If @Wawa coming to DC is not a breaking news story on CNN or the DC channels then I don't know what is.— Aaron Aber (@Aaron_Aber) May 19, 2017
“It is truly a Pennsylvania thing to ‘run to Wawa’ for milk, or bread, or a hoagie,” says Boyle, “and as silly as it might seem, the name—‘Wawa’—just has such a unique sound. Need proof?—just ask my 4-year-old daughter, Abby, who giggles every time she says ‘Wawa.’ She’s already a big fan.”
Or ask The Ringer’s Michael Baumann. “I've spent untold tens of thousands of dollars at Wawa in my life,” Baumann, a native of South Jersey—“or in terms of this conversation,” he says, “my local Wawa is the one at the corner of 561 and Kresson-Gibbsboro Road in Voorhees”—explains. “When I go home, the first thing I do is buy a big jug of iced tea from Wawa. In other words, I make sure to visit Wawa before I even see my mom.”
The first modern incarnation of Wawa opened in Folsom, Pennsylvania, in 1964, and for many years it was a strictly regional chain. In recent decades, Wawa has slowly expanded, and you can now treat yourself to hyper-compact Philly-style pretzels from the edge of New York City all the way down to Florida, and at least one Floridian has brought a horse to celebrate the expansion. When new stores open—and many have, as the chain now operates more than 750 outposts—they do not simply begin business in the way that your average Circle K or 7-Eleven might. Wawas have grand openings, setting up big red ribbons and shipping in oversized shears for an ornamental ribbon-cutting. The inaugural events have proved to be a remarkable draw for Wawa-ites. When the original Folsom location was shuttered in 2016 in favor of a larger site down the street, a parade was held from the old store to the new one, complete with an antique milk truck, cheerleaders, and Swoop, the avian mascot of the Eagles, brought in from Philadelphia proper for the occasion.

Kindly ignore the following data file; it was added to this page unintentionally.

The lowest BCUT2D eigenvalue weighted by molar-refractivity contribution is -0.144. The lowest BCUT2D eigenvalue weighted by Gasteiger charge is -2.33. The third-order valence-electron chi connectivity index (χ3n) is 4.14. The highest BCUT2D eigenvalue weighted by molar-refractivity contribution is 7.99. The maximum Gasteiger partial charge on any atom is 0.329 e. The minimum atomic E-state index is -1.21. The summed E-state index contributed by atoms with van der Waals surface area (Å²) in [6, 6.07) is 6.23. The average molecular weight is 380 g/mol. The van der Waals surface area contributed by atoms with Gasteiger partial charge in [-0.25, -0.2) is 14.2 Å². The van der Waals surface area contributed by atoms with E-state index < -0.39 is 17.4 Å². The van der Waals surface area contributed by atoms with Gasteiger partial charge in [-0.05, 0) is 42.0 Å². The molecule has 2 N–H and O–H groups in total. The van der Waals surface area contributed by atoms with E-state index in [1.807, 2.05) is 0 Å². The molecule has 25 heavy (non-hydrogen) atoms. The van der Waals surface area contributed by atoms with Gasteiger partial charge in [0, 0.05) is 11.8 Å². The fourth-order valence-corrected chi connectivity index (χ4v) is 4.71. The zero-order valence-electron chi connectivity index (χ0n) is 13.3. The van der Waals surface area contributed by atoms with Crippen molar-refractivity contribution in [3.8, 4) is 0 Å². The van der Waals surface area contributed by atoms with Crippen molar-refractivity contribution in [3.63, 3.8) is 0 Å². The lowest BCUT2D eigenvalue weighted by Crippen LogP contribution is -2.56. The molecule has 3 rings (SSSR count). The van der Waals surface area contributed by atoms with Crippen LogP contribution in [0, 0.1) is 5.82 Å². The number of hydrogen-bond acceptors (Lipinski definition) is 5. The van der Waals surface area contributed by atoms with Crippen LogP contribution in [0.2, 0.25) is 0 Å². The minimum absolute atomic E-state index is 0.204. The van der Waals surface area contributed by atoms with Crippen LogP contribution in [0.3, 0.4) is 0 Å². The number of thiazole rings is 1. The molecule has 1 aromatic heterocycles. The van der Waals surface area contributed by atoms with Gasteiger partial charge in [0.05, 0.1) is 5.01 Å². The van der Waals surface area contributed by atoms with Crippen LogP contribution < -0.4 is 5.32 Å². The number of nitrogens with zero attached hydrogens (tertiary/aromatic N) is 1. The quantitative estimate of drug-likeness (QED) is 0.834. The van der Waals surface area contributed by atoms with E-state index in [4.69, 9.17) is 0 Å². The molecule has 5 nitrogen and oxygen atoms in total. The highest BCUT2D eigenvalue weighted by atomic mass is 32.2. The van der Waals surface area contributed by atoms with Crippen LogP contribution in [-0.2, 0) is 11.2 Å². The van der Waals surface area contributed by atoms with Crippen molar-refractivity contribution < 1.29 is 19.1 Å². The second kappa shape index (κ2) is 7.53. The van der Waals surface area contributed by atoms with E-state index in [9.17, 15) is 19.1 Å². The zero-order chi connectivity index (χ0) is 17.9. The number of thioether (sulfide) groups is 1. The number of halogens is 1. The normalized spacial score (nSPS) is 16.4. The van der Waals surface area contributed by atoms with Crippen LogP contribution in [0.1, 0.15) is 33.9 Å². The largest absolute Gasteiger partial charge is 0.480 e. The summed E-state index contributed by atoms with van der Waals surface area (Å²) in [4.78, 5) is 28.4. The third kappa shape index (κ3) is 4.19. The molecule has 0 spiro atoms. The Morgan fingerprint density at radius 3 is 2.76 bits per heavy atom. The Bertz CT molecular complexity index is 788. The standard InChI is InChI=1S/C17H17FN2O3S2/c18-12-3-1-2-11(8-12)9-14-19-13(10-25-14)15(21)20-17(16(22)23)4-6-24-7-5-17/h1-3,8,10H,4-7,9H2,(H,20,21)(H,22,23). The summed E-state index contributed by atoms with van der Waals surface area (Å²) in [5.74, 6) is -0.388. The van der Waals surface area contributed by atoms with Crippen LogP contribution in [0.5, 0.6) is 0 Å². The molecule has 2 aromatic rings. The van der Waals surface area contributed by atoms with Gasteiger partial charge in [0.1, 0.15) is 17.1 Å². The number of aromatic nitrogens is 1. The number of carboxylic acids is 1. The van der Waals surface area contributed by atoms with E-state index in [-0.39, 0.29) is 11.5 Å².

The year before, the Eagles started an official partnership with Wawa, a deal that was announced with the ceremonial naming of the convenience store’s goods as the “Official Hoagie of the Philadelphia Eagles” and the presentation of a tie-dye Hoagiefest T-shirt to then–head coach Chip Kelly. Earlier this year, retweeting a message from @Wawa meant a chance at winning Eagles tickets; in 2016, tight end Brent Celek spent a day undercover at one branch, selling iced tea and the best roadside coffee you’ll ever find.
“For Eagles fans, walking into a Wawa is like walking into their seating section at Lincoln Financial Field—it feels like home,” explained Eagles president Don Smolenski in 2015.
When the doors to Washington’s inaugural Wawa swing open on 19th Street NW—0.6 miles to the White House, 1.6 miles to the Smithsonian Castle, and 4,482.1 miles to the Vatican, where one might choose to imagine Francis including hoagies in his nightly prayers—the ornamental ribbon will be snipped, because this convenience store is not like every other convenience store. It will be the biggest Wawa there has ever been, and it will, like its fellow outposts, be open 24 hours a day.
“Back home, I've got a network of Wawas that I go to, depending on where in South Jersey I am at the moment,” says Baumann. “You can navigate by Wawas.”
Wentz, North Dakota boy that he is, grew up far from the shadow of Wawa. But while his knee heals, and the dreams of Eagles country are at least temporarily dampened, he—and now the denizens of Washington, D.C.—can at least dine on his hoagie of choice: turkey, bacon, and avocado.